This one is car racing which is not my favourite but just read the introductory enthusiasm!
Picture a racing game with high-quality graphics, eight-player multiplayer, and realistic physics. You’d probably assume that this game costs money – but it’s named Driving Speed 2, and it’s free. This isn’t an arcade-style racing game where cars fly up into the air – it’s got realistic handling. There are lots of great freeware games out there, but free racing games with high-quality graphics are a rare breed. Driving Speed 2 runs on Windows 7, Vista, and XP.
Be careful when installing it – it tries to install a toolbar by default. It’s understandable that the developers want some revenue, but bloatware toolbars are bad.
Read the rest on the Makeuseof blog post (and at least see the adverts that allow this great source of information to remain free at point of use).

Dark Matter Makes a Stunning Comeback
via Big Think by Orion Jones
Last month, a team of researchers found dark matter mysteriously absent in the region around our sun. Having mapped more than 400 stars, spanning a region roughly 26,000 light years in diameter, the European Southern Observatory identified a quantity of material that matched what could be directly observed, such as stars, gas and dust.
Read More

Batteries Not Included - a collection of vintage toy commercials
via Boing Boing by Mark Frauenfelder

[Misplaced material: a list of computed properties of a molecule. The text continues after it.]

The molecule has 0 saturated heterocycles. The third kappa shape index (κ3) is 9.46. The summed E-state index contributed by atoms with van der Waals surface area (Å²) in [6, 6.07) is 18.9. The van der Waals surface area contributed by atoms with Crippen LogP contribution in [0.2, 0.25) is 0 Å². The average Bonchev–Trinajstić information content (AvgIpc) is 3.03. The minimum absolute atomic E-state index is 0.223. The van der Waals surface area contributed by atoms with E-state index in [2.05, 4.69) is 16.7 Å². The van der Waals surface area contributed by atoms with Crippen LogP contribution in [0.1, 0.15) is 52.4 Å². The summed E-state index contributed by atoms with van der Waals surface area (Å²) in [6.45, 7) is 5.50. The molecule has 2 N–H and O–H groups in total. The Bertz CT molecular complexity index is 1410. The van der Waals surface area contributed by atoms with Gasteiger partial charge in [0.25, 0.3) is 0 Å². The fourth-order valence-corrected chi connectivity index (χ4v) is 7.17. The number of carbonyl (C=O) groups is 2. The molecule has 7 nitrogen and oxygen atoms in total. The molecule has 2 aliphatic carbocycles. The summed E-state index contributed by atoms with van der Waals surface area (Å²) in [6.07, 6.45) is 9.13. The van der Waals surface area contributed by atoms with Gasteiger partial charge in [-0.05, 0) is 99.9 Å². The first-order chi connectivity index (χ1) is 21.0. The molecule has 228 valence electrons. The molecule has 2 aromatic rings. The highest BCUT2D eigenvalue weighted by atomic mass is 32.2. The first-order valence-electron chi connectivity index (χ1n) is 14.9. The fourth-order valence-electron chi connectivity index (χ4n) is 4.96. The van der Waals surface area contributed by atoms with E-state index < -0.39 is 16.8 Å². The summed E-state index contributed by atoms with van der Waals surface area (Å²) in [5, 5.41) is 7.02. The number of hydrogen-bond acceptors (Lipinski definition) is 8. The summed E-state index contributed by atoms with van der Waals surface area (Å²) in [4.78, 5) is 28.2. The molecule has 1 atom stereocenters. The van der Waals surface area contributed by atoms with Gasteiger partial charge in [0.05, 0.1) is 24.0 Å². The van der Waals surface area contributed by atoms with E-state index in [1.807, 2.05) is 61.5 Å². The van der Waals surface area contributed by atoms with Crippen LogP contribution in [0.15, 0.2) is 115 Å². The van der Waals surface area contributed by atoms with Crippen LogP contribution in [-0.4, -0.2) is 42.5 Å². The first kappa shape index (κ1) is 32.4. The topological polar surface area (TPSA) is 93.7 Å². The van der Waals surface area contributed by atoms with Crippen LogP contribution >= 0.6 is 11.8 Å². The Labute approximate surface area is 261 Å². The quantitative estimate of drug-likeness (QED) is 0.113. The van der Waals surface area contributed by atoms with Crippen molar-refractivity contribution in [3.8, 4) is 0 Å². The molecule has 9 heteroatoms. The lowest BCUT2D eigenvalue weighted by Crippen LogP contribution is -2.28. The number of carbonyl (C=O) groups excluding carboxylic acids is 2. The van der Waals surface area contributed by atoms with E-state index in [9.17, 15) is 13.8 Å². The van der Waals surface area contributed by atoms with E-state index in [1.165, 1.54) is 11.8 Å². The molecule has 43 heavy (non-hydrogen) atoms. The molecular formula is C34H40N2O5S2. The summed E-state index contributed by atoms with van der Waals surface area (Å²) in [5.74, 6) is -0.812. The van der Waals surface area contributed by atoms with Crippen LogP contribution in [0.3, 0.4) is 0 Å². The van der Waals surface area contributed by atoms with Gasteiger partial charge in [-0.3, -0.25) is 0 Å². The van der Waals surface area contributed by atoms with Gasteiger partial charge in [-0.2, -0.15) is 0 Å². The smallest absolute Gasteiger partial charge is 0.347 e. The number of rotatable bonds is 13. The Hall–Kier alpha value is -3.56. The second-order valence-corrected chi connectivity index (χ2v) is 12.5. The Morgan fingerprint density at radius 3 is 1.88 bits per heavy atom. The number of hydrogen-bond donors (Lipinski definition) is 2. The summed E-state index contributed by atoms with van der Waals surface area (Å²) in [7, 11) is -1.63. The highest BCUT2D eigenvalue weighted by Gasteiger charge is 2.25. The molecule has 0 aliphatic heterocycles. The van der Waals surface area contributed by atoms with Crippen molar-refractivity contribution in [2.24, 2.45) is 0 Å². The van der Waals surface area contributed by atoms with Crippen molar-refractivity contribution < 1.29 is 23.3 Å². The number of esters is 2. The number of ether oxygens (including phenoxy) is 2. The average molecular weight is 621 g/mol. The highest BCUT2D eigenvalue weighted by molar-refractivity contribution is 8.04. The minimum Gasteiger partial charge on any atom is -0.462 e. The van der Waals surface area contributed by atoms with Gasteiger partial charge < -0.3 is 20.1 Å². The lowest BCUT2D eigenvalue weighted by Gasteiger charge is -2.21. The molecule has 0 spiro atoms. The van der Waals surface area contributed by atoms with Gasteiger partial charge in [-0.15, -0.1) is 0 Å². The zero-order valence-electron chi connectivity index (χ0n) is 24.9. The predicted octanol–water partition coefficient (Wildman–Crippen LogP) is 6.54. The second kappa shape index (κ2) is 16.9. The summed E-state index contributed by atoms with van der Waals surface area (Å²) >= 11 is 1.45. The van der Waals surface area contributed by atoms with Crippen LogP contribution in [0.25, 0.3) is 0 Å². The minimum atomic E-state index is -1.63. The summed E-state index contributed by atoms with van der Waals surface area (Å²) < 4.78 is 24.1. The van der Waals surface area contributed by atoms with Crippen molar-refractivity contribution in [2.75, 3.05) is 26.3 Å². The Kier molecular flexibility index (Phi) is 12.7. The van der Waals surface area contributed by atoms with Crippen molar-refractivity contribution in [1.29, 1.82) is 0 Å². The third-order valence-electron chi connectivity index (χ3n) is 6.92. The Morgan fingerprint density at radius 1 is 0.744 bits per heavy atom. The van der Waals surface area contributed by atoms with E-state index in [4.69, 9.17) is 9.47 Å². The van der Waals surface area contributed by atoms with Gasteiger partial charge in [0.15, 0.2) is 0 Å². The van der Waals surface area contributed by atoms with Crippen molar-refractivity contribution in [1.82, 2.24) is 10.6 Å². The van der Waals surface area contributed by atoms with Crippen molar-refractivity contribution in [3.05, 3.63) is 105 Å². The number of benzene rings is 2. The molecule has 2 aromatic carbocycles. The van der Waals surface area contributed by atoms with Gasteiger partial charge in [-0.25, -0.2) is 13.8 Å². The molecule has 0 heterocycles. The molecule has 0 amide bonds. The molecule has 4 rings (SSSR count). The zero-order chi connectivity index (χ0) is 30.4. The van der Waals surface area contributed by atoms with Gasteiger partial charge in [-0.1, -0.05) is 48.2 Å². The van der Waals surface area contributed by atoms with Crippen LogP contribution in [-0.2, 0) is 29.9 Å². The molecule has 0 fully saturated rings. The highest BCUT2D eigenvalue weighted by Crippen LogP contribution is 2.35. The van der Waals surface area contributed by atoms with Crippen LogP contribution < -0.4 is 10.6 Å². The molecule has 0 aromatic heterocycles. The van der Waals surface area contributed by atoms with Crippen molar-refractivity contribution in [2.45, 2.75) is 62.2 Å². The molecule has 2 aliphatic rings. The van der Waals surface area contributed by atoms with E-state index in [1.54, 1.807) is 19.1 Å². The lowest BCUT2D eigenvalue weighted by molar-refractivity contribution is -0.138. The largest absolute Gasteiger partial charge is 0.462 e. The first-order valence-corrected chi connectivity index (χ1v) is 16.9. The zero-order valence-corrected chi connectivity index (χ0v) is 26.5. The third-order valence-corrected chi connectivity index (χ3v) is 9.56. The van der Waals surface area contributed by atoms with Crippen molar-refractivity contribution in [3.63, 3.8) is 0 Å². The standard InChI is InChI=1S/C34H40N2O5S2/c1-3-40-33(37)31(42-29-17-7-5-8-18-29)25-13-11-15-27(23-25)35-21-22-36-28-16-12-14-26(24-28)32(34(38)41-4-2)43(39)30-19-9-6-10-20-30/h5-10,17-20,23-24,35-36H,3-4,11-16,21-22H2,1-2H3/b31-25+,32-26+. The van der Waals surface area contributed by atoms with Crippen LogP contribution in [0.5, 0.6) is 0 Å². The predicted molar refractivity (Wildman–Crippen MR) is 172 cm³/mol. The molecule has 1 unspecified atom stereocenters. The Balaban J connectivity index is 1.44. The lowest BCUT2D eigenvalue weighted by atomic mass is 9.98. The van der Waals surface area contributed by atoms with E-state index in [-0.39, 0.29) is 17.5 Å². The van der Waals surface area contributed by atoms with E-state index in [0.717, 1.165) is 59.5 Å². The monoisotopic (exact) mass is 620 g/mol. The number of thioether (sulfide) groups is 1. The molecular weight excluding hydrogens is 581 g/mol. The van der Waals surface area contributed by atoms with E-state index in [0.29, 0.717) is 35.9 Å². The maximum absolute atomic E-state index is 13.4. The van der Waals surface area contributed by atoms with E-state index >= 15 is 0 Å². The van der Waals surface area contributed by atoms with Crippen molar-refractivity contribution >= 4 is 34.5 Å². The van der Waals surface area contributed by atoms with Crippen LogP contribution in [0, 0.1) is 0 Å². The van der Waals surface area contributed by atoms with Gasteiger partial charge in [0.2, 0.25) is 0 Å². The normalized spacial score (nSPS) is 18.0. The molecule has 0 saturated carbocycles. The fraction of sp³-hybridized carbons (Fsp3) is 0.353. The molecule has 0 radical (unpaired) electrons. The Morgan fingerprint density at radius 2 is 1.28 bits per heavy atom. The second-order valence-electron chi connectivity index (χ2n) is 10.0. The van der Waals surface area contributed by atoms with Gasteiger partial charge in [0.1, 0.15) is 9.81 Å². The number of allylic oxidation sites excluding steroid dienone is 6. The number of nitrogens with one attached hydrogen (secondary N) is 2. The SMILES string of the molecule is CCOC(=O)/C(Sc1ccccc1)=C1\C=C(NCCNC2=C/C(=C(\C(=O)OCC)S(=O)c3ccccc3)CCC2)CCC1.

From's wonderful Classic TV archive, an hour long video of old toy commercials.
Batteries Not Included

The Skeptic: 1915 via Shorpy Historical Photo Archive - Vintage Fine Art Prints by Dave
The Skeptic: 1915
March 28, 1915. Washington, D.C.
“Argo station wagon at Square Deal Auto Exchange”
Who’ll be the first to Street View this location?
View the original post to find the answer. And remember that comments in Shorpy have the most recent at the top so to follow the thread you  need to go to the bottom and work up.

Moving the goalposts
An interview with British conceptual artist and writer Stewart Home
via Eurozine articles by Anna Aslanyan
Situationism’s journey from its Parisian origins into Anglo-Saxon culture has been littered with feuds, schisms and excommunications. Writer and conceptual artist Stewart Home recalls the history and politics of Situationism and its British pendant, psychogeography.
Full text (PDF 6pp)
So today’s reading has brought me “libertarian Cartesianism” and now “situationism”. Oh the places you’ll go – and the things you’ll learn (to misquote Dr Seuss) when picking items for the weekend miscellany!
Actually, it was only as far as Wikipedia.